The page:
Three weeks after they came to live with me, Marie tested free of all infections.  No medicine, just sunshine, exercise, and healthy food.

Particularly given the severely ill cockatiel still remaining at For the Birds, Dr. Van Sant went to the shelter to test the remaining 14 birds and found the same situation as with the first five – obvious signs of malnutrition and combinations of spirochetes, giardia, and avian gastric yeast.  She called Lafeber's and asked if they would donate sufficient Nutrian cakes to the shelter to feed all of the birds as they recovered.  They agreed to do so, and sent a substantial quantity of the cakes to the shelter.

While the four birds in my aviary were recovering rapidly, the bird left behind in the hospital died.  He literally wasted away, despite eating constantly.  The only thing he tested positive for was avian gastric yeast.  Cockatiels are generally resistant to AGY, and the severity of this infection was mystifying.  Dr. Van Sant reached out to various avian veterinarians and researchers, trying to find a clue.  One contact, Dr. Richie in Georgia, remembered an anecdote he had heard recently.  In a situation where cockatiels were kept in filthy conditions, exposed to rodent droppings (for example) and malnourished, AGY could intensify to such an extent that the ability of the stomach to produce hydrochloric acid to aid in food digestion was damaged.  The bird would starve to death.

With that information, Dr. Van Sant devised a treatment for the next cockatiel from this flock that arrived from Santa Cruz with symptoms of a wasting disease.  It worked – the cockatiel recovered.

All of the cockatiels were improving rapidly, and the four in my aviary went off to a new foster home with a clean bill of health.  Several of the birds still at the shelter also tested negative and were taken to foster homes.  Our Santa Cruz volunteers were making multiple trips to the shelter every day during this same time frame to give these caged birds as much of the good food and sunshine therapy as possible.  They chopped vegetables, fed the birds Nutrian cakes, and dragged the cages outside into the sun, day after day.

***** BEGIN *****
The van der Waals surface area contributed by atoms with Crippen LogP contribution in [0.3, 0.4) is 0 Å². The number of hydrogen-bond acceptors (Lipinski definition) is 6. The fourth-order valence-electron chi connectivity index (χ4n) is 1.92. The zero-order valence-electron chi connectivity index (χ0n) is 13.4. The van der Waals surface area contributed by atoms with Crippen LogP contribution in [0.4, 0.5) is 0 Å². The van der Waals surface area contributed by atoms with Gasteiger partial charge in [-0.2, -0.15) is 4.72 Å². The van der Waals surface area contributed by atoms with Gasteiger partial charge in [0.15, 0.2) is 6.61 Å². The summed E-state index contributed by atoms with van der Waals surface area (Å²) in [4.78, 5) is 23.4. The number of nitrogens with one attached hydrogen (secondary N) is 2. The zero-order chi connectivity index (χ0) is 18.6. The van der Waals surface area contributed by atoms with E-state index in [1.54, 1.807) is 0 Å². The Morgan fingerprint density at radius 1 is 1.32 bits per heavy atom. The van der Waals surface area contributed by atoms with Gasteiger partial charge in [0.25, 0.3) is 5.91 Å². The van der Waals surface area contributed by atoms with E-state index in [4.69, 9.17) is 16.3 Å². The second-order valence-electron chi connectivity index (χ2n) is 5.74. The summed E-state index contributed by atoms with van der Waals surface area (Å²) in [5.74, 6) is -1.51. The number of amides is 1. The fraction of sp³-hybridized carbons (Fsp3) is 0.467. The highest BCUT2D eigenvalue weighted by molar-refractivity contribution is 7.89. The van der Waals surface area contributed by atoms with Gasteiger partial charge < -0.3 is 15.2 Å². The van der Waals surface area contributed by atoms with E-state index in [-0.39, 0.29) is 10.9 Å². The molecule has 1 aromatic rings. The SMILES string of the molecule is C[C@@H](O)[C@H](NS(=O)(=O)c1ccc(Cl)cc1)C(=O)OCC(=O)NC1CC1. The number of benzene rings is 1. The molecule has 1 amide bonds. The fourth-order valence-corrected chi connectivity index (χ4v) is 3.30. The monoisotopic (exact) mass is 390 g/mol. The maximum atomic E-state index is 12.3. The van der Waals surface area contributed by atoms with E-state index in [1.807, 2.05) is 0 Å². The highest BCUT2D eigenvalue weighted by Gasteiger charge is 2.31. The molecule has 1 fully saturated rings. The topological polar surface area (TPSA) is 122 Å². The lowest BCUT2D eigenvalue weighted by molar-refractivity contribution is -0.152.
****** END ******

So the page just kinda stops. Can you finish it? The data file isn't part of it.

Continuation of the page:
The last five at the shelter came to live with me for a little while – happy to fly in the sunshine, eat cakes and veggies, and play with toys.  The last three of this five were the only ones of those who lived in my aviary that tested positive for anything by the end of that summer – and their AGY was almost gone.  So those three received medical treatment (oral meds) for two weeks and we saw the AGY disappear.  All of these 18 surviving cockatiels required additional time to recover from the physical effects of advanced malnutrition.  We just gave them a running start.

So what I saw last summer was that sunshine, exercise, and healthy food is very good for birds.  No surprise.  In fact, it is so good for them that it can return them to...if not good health, at least the road to good health in just a few weeks – after a lifetime of living in what must have been hellish conditions.  

Just imagine what it would be like if all companion birds had those things – sunshine, exercise, healthy food – for all of their lives....